He was an educated professional Arab, from what is now the United Arab Emirates. His family had for many years had a farm, using African slave labor. When the UAE was formed in 1971, all slaves in the country were freed by government edict. The slaves on his family farm chose to continue living and working on the farm, now wage-slaves like the rest of us. The Emirati seemed mildly embarrassed about his family’s slave-owning past, but his attitude was that facts are facts. And his family’s treatment of their slaves had been sufficiently responsible that, once freed, the slave did not want to leave.

      I have been listening to a fascinating Great Courses series by Professor Harl on the Vikings. He points out that the Vikings were major slave traders, mainly enslaving Slavic peoples in what is now Eastern Europe (“Whites”, in today’s over-simplified parlance) and selling them to the Arab world. If Robert Hughes book “The Fatal Shore” is accurate, the treatment of “White” English convicts by English authorities in Australia was astonishingly vicious. Yet the descendants of Slavs and Australians seem to have been able to able to move on without major chips on their shoulders. Maybe it is time for all of us to do the same.

      My apologies for going off the topic of the “Third Place”.

    31. Brian Says:

      No problem. Recall I was responding to a question about why blacks didn’t start more businesses 100 years ago. I wasn’t trying to make a blanket statement valid in all space and time. (I think the greatest trick the Democrat party, or any other party I’m aware of, has ever pulled is getting blacks to vote 90+% for the party of slavery and Jim Crow. Conservative blacks should probably start a third party, since the GOP basically doesn’t exist in most big cities, and I don’t see any way that is going to change ever. Although the next time the Dems have full control of the government, I guarantee they’ll legalize all illegals on day one, at which point blacks will realize too late that they don’t matter at all to Dems.)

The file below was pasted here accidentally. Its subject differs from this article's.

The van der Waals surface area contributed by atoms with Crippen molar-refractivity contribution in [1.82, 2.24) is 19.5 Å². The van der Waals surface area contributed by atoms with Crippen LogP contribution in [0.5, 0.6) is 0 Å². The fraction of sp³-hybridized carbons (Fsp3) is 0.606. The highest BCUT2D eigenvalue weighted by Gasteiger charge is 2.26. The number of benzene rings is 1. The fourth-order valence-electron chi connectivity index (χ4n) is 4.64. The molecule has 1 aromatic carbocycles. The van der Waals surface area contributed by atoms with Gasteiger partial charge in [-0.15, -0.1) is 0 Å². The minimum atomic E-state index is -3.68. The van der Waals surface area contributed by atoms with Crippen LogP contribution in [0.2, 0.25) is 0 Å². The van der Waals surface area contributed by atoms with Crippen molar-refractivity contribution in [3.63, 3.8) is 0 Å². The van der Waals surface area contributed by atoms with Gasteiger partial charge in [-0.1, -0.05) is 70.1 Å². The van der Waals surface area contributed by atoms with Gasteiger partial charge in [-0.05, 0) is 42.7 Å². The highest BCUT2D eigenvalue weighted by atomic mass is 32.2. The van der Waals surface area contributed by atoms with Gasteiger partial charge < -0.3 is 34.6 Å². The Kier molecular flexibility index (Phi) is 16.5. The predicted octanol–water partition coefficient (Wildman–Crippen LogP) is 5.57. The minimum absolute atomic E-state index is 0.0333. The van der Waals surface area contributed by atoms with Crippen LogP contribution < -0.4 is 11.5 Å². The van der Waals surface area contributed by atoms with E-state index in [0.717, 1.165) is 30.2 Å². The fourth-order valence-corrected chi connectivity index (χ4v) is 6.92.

32. Mike K Says:

      Slavery was pretty much the standard treatment of captives in all of recorded history until the Industrial Revolution ended the era of human and animal energy as the common form of propulsion and manufacturing. Water power was very localized and wind power was mostly used for water well pumping.

      My great grandfather was born in New York State in 1834. His parents had been born in Ireland about 1800. They had 11 children, one of whom was my great grandfather. He and his wife had 12 children, nine of them sons who all lived to adulthood and all but one lived into old age. The three daughters also lived into old age. Farm life was far more healthy than city life. Cities were a population sink until about 1900.

      My mother was born in 1898, about 18 months before her father died at age 50 of pneumonia. She contracted diphtheria at age 2 and had a tracheostomy done on her mother’s kitchen table. Her brother contracted rheumatic fever and died at age 35, leaving five children.

      The freed slaves in the US were treated badly, partly I believe, as a result of very harsh treatment of the defeated Confederacy by the radical Republicans led by Stanton. Whether they would have been better treated if Lincoln had not been assassinated is unknown, but I think probable.

      The treatment of the South between 1865 and 1900 has some parallels with the treatment of Germany under the Treaty of Versailles.